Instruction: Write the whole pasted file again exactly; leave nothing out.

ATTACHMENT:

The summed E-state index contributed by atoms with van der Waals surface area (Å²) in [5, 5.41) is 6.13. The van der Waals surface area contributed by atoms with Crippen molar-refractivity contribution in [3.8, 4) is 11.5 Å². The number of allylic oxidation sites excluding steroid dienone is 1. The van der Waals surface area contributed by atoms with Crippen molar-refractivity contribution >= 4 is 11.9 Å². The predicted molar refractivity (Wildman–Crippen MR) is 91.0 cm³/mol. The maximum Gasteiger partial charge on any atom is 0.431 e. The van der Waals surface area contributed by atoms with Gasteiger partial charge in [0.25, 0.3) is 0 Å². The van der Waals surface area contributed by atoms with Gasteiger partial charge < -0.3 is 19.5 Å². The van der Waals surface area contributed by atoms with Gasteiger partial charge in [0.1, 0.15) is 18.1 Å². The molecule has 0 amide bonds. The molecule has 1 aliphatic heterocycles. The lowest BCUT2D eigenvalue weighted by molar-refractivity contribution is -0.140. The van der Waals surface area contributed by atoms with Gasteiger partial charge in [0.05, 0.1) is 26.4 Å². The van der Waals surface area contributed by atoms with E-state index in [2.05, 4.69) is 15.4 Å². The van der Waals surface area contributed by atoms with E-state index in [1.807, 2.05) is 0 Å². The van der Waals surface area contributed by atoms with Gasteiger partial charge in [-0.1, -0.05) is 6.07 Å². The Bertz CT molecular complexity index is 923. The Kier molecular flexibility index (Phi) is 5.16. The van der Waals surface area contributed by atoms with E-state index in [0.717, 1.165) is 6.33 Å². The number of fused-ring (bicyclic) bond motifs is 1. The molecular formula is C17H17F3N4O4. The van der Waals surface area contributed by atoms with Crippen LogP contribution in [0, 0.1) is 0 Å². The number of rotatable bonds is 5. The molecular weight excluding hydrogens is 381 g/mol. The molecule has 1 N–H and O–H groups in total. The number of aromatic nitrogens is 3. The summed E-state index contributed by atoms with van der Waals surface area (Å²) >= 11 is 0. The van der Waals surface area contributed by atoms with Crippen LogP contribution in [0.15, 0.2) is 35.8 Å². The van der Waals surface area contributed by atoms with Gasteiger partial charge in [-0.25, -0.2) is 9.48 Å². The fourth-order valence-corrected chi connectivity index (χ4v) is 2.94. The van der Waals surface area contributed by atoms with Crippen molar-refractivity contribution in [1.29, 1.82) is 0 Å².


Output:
The summed E-state index contributed by atoms with van der Waals surface area (Å²) in [5, 5.41) is 6.13. The van der Waals surface area contributed by atoms with Crippen molar-refractivity contribution in [3.8, 4) is 11.5 Å². The number of allylic oxidation sites excluding steroid dienone is 1. The van der Waals surface area contributed by atoms with Crippen molar-refractivity contribution >= 4 is 11.9 Å². The predicted molar refractivity (Wildman–Crippen MR) is 91.0 cm³/mol. The maximum Gasteiger partial charge on any atom is 0.431 e. The van der Waals surface area contributed by atoms with Gasteiger partial charge in [0.25, 0.3) is 0 Å². The van der Waals surface area contributed by atoms with Gasteiger partial charge < -0.3 is 19.5 Å². The van der Waals surface area contributed by atoms with Gasteiger partial charge in [0.1, 0.15) is 18.1 Å². The molecule has 0 amide bonds. The molecule has 1 aliphatic heterocycles. The lowest BCUT2D eigenvalue weighted by molar-refractivity contribution is -0.140. The van der Waals surface area contributed by atoms with Gasteiger partial charge in [0.05, 0.1) is 26.4 Å². The van der Waals surface area contributed by atoms with E-state index in [2.05, 4.69) is 15.4 Å². The van der Waals surface area contributed by atoms with E-state index in [1.807, 2.05) is 0 Å². The van der Waals surface area contributed by atoms with Gasteiger partial charge in [-0.1, -0.05) is 6.07 Å². The Bertz CT molecular complexity index is 923. The Kier molecular flexibility index (Phi) is 5.16. The van der Waals surface area contributed by atoms with E-state index in [0.717, 1.165) is 6.33 Å². The number of fused-ring (bicyclic) bond motifs is 1. The molecular formula is C17H17F3N4O4. The van der Waals surface area contributed by atoms with Crippen LogP contribution in [0, 0.1) is 0 Å². The number of rotatable bonds is 5. The molecular weight excluding hydrogens is 381 g/mol. The molecule has 1 N–H and O–H groups in total. The number of aromatic nitrogens is 3. The summed E-state index contributed by atoms with van der Waals surface area (Å²) >= 11 is 0. The van der Waals surface area contributed by atoms with Crippen LogP contribution in [0.15, 0.2) is 35.8 Å². The van der Waals surface area contributed by atoms with Gasteiger partial charge in [-0.25, -0.2) is 9.48 Å². The fourth-order valence-corrected chi connectivity index (χ4v) is 2.94. The van der Waals surface area contributed by atoms with Crippen molar-refractivity contribution in [1.29, 1.82) is 0 Å².